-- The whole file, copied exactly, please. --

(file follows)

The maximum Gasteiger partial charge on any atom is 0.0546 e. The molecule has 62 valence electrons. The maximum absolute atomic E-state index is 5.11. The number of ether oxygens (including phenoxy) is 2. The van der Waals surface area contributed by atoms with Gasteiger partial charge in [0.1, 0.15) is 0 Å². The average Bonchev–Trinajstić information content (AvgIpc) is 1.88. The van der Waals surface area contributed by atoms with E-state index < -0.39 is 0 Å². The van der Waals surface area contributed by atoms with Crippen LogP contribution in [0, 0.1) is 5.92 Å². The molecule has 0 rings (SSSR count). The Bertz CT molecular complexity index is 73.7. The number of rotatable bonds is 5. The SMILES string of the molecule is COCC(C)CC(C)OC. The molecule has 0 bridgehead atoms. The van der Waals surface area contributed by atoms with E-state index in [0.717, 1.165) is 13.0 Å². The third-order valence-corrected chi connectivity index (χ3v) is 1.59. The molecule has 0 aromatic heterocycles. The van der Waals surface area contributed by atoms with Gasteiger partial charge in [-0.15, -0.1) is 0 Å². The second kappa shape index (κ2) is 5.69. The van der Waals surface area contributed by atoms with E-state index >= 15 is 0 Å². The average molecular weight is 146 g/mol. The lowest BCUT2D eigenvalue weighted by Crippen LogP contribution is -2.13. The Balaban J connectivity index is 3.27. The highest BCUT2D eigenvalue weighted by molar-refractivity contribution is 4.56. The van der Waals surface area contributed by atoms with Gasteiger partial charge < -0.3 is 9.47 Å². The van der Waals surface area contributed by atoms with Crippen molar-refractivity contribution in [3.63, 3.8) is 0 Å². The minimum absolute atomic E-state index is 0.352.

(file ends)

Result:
The maximum Gasteiger partial charge on any atom is 0.0546 e. The molecule has 62 valence electrons. The maximum absolute atomic E-state index is 5.11. The number of ether oxygens (including phenoxy) is 2. The van der Waals surface area contributed by atoms with Gasteiger partial charge in [0.1, 0.15) is 0 Å². The average Bonchev–Trinajstić information content (AvgIpc) is 1.88. The van der Waals surface area contributed by atoms with E-state index < -0.39 is 0 Å². The van der Waals surface area contributed by atoms with Crippen LogP contribution in [0, 0.1) is 5.92 Å². The molecule has 0 rings (SSSR count). The Bertz CT molecular complexity index is 73.7. The number of rotatable bonds is 5. The SMILES string of the molecule is COCC(C)CC(C)OC. The molecule has 0 bridgehead atoms. The van der Waals surface area contributed by atoms with E-state index in [0.717, 1.165) is 13.0 Å². The third-order valence-corrected chi connectivity index (χ3v) is 1.59. The molecule has 0 aromatic heterocycles. The van der Waals surface area contributed by atoms with Gasteiger partial charge in [-0.15, -0.1) is 0 Å². The second kappa shape index (κ2) is 5.69. The van der Waals surface area contributed by atoms with E-state index >= 15 is 0 Å². The average molecular weight is 146 g/mol. The lowest BCUT2D eigenvalue weighted by Crippen LogP contribution is -2.13. The Balaban J connectivity index is 3.27. The highest BCUT2D eigenvalue weighted by molar-refractivity contribution is 4.56. The van der Waals surface area contributed by atoms with Gasteiger partial charge < -0.3 is 9.47 Å². The van der Waals surface area contributed by atoms with Crippen molar-refractivity contribution in [3.63, 3.8) is 0 Å². The minimum absolute atomic E-state index is 0.352.